Still under powerful neocon influence – and fearing the old “soft on terror” label – Congress has blocked President Obama’s efforts to close “the gulag at Guantánamo,” forcing Obama to retreat from his promise to Americans and an outraged world, as Marjorie Cohn notes.
Exclusive: Rep. Ron Paul and other right-wingers have lured many average Americans into their camp by creating a false narrative about America’s Founding, claiming that the drafters of the Constitution wanted a weak central government. But that’s not the real history, Robert Parry writes.
On President Obama’s second full day in office, he promised to close the Guantanamo Bay prison, but then encountered fierce resistance from Congress, leading to a humiliating retreat underscored now by the prison’s tenth anniversary — and by renewed worldwide condemnation, as Nat Parry reports.
Exclusive: Subtly and not so subtly, Republican presidential contenders are playing the race card again, hoping to win over the votes of angry whites by implicitly blaming the shrinking of the middle-class on preferential treatment of blacks and other minorities, reports Robert Parry.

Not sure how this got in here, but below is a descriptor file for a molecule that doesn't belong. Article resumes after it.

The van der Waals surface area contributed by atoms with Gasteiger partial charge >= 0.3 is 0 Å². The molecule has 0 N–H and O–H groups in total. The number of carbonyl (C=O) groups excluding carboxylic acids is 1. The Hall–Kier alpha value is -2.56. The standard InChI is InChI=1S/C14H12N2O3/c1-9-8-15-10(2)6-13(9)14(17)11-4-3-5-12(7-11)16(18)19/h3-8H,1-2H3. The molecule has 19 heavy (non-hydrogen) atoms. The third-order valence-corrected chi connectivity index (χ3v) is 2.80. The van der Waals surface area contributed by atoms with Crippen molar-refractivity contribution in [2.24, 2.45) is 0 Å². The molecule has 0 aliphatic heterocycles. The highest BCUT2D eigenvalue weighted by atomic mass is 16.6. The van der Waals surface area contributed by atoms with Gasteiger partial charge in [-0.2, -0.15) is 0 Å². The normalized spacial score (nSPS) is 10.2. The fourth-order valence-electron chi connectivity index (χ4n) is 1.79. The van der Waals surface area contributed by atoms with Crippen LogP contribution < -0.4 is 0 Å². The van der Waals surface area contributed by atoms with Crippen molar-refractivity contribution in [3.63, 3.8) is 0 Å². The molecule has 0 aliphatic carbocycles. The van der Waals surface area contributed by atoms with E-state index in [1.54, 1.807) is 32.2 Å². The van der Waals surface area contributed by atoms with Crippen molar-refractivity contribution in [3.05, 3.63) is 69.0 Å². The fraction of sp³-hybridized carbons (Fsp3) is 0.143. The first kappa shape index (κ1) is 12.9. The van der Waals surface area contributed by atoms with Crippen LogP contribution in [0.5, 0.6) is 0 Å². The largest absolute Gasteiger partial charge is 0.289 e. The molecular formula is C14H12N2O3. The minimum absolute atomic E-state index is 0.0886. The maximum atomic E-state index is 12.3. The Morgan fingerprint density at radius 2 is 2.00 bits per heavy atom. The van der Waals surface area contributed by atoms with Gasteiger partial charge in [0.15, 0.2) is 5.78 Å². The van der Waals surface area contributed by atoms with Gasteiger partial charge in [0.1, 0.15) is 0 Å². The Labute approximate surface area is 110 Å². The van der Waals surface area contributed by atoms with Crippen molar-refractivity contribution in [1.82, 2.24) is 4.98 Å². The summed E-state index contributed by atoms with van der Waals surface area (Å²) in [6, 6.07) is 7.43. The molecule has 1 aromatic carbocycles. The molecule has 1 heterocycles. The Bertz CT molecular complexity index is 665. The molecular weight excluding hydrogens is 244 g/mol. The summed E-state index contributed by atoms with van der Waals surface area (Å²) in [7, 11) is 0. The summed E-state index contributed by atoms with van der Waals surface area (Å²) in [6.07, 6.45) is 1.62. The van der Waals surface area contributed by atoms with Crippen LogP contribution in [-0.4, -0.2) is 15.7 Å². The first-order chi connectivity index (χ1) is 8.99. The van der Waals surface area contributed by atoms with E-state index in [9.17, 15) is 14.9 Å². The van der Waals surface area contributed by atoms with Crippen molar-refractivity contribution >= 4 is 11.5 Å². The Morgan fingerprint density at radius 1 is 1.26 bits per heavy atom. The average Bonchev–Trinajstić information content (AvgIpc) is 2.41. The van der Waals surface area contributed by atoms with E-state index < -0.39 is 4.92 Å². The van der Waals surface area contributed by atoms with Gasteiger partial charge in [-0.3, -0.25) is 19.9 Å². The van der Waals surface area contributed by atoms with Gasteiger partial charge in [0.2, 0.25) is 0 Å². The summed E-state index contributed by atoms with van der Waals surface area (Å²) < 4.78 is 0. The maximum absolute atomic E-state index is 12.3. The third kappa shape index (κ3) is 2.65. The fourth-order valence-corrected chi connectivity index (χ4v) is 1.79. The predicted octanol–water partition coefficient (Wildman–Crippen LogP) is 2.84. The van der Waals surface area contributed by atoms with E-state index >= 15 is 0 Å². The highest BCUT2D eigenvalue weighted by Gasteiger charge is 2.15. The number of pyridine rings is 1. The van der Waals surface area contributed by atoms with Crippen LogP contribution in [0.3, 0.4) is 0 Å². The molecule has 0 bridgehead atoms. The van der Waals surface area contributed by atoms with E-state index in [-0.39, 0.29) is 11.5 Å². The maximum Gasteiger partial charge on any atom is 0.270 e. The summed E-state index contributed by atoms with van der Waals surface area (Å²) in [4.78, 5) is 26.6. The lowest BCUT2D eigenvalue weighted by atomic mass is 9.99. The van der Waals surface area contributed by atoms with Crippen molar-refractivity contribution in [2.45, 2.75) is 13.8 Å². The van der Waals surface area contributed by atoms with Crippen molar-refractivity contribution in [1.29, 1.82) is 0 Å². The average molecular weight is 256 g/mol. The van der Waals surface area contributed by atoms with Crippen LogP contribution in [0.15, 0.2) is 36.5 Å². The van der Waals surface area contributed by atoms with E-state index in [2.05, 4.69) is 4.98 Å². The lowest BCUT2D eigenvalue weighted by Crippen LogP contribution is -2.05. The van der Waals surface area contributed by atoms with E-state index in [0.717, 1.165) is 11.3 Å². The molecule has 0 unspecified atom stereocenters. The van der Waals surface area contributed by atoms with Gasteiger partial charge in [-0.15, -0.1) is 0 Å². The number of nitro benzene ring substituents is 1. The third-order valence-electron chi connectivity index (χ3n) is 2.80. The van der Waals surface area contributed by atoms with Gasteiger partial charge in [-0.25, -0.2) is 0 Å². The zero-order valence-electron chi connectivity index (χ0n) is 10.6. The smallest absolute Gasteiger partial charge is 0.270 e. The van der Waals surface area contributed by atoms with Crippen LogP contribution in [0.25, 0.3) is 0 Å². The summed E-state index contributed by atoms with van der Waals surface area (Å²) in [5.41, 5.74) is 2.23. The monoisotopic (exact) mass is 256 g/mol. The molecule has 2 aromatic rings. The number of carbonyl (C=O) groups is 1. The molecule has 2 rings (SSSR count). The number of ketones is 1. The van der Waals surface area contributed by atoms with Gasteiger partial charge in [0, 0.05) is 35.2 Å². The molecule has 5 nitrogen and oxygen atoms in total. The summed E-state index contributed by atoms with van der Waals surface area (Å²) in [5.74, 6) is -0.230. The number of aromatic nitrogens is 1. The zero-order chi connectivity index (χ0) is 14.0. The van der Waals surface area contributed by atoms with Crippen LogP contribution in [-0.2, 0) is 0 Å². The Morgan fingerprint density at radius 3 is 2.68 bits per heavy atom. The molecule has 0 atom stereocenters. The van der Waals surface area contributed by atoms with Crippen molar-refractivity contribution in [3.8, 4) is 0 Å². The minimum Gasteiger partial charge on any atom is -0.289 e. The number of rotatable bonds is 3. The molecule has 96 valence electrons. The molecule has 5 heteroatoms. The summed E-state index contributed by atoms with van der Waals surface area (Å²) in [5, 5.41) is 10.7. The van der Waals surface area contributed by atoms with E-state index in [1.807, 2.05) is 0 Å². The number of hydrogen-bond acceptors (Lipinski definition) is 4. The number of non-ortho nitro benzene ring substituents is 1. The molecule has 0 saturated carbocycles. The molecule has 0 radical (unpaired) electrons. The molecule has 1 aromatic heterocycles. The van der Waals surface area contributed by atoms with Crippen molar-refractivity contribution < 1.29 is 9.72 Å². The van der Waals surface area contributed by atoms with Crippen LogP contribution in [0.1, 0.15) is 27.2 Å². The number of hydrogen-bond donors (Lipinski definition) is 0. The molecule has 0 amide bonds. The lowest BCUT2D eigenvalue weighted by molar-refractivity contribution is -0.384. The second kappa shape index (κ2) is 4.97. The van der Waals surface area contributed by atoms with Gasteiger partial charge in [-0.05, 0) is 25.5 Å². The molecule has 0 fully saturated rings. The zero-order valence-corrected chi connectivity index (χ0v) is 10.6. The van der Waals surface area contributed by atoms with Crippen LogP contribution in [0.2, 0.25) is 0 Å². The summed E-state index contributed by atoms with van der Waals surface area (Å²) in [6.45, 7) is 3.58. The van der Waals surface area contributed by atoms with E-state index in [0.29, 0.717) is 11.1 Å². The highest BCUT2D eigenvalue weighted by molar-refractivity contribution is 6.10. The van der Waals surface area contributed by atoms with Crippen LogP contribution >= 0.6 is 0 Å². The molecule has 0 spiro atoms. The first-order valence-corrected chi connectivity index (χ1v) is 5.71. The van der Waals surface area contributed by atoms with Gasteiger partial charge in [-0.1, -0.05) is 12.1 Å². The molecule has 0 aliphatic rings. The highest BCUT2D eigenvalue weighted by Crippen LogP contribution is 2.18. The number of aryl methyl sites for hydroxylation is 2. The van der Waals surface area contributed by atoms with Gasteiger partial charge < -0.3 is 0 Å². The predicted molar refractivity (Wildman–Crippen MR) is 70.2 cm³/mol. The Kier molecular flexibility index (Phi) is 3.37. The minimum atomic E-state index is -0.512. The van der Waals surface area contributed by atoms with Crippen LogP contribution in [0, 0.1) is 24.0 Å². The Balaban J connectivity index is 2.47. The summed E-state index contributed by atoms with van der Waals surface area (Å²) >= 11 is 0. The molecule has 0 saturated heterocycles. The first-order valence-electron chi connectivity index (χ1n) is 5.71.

Exclusive: Though voicing “serious reservations” about encroachments on civil liberties in a military authorization bill, President Obama signed the law anyway to avoid a nasty veto fight with Congress. But ex-CIA analyst Ray McGovern says courage, not timidity, is what’s needed at such moments.
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From the Archive: After 9/11, President George W. Bush expanded his powers to act unilaterally abroad and encroach on constitutional rights at home, a process that Congress continues in the just-approved National Defense Authorization Act of 2012. Nearly a decade ago, Nat Parry examined Bush’s grim vision.
From the Archive: Congress keeps expanding government powers in the “war on terror” even when President Obama doesn’t ask for them, unlike President George W. Bush who proudly signed the Military Commissions Act, a precursor to the indefinite detention in today’s National Defense Authorization Act, as described by Robert Parry in 2006.
Congress has sent to President Obama a military spending bill that expands the government’s powers to fight the Long War on terrorism, including the ability to imprison alleged “terrorists” and accomplices indefinitely, even if Americans on U.S. soil, warns ex-FBI agent Coleen Rowley.
More than a decade after the 9/11 attacks – even after Osama bin Laden’s death and U.S. intelligence assessments that al-Qaeda is collapsing – Congress keeps on chipping away at U.S. constitutional rights in the name of fighting terrorism, and President Obama is ready to go along, writes Lawrence Davidson.